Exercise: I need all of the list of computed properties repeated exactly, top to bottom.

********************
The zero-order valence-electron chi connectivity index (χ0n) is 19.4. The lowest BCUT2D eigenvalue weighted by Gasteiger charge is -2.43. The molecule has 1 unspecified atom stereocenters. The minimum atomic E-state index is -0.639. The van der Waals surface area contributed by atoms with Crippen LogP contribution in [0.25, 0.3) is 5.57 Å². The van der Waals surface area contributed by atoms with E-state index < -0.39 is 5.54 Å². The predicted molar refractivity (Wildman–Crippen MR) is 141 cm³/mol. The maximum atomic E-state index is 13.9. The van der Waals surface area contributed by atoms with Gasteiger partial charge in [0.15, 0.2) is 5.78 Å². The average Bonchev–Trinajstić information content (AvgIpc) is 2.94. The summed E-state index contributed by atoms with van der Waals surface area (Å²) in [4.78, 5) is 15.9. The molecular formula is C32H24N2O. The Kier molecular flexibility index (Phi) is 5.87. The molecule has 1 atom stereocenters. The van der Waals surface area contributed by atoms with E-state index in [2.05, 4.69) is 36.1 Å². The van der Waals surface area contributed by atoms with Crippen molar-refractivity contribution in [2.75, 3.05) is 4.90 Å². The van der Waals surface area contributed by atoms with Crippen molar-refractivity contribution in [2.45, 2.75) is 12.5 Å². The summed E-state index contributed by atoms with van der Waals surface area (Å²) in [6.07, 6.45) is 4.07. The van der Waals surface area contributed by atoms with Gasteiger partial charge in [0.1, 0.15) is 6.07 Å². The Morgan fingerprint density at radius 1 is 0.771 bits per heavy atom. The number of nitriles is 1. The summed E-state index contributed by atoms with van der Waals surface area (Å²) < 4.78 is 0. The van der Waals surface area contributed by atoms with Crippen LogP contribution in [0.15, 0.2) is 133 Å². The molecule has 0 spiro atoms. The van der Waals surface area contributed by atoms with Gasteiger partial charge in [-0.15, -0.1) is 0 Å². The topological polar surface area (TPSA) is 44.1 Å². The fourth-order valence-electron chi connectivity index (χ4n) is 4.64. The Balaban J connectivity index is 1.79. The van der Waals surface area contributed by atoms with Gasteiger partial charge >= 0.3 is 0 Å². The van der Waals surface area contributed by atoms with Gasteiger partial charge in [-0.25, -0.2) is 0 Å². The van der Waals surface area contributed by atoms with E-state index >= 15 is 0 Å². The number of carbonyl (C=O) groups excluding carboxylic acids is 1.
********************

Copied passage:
The zero-order valence-electron chi connectivity index (χ0n) is 19.4. The lowest BCUT2D eigenvalue weighted by Gasteiger charge is -2.43. The molecule has 1 unspecified atom stereocenters. The minimum atomic E-state index is -0.639. The van der Waals surface area contributed by atoms with Crippen LogP contribution in [0.25, 0.3) is 5.57 Å². The van der Waals surface area contributed by atoms with E-state index < -0.39 is 5.54 Å². The predicted molar refractivity (Wildman–Crippen MR) is 141 cm³/mol. The maximum atomic E-state index is 13.9. The van der Waals surface area contributed by atoms with Gasteiger partial charge in [0.15, 0.2) is 5.78 Å². The average Bonchev–Trinajstić information content (AvgIpc) is 2.94. The summed E-state index contributed by atoms with van der Waals surface area (Å²) in [4.78, 5) is 15.9. The molecular formula is C32H24N2O. The Kier molecular flexibility index (Phi) is 5.87. The molecule has 1 atom stereocenters. The van der Waals surface area contributed by atoms with E-state index in [2.05, 4.69) is 36.1 Å². The van der Waals surface area contributed by atoms with Crippen molar-refractivity contribution in [2.75, 3.05) is 4.90 Å². The van der Waals surface area contributed by atoms with Crippen molar-refractivity contribution in [2.45, 2.75) is 12.5 Å². The summed E-state index contributed by atoms with van der Waals surface area (Å²) in [6.07, 6.45) is 4.07. The van der Waals surface area contributed by atoms with Gasteiger partial charge in [0.1, 0.15) is 6.07 Å². The Morgan fingerprint density at radius 1 is 0.771 bits per heavy atom. The number of nitriles is 1. The summed E-state index contributed by atoms with van der Waals surface area (Å²) < 4.78 is 0. The van der Waals surface area contributed by atoms with Crippen LogP contribution in [0.15, 0.2) is 133 Å². The molecule has 0 spiro atoms. The van der Waals surface area contributed by atoms with Gasteiger partial charge in [-0.15, -0.1) is 0 Å². The topological polar surface area (TPSA) is 44.1 Å². The fourth-order valence-electron chi connectivity index (χ4n) is 4.64. The Balaban J connectivity index is 1.79. The van der Waals surface area contributed by atoms with Gasteiger partial charge >= 0.3 is 0 Å². The van der Waals surface area contributed by atoms with Gasteiger partial charge in [-0.25, -0.2) is 0 Å². The van der Waals surface area contributed by atoms with E-state index >= 15 is 0 Å². The number of carbonyl (C=O) groups excluding carboxylic acids is 1.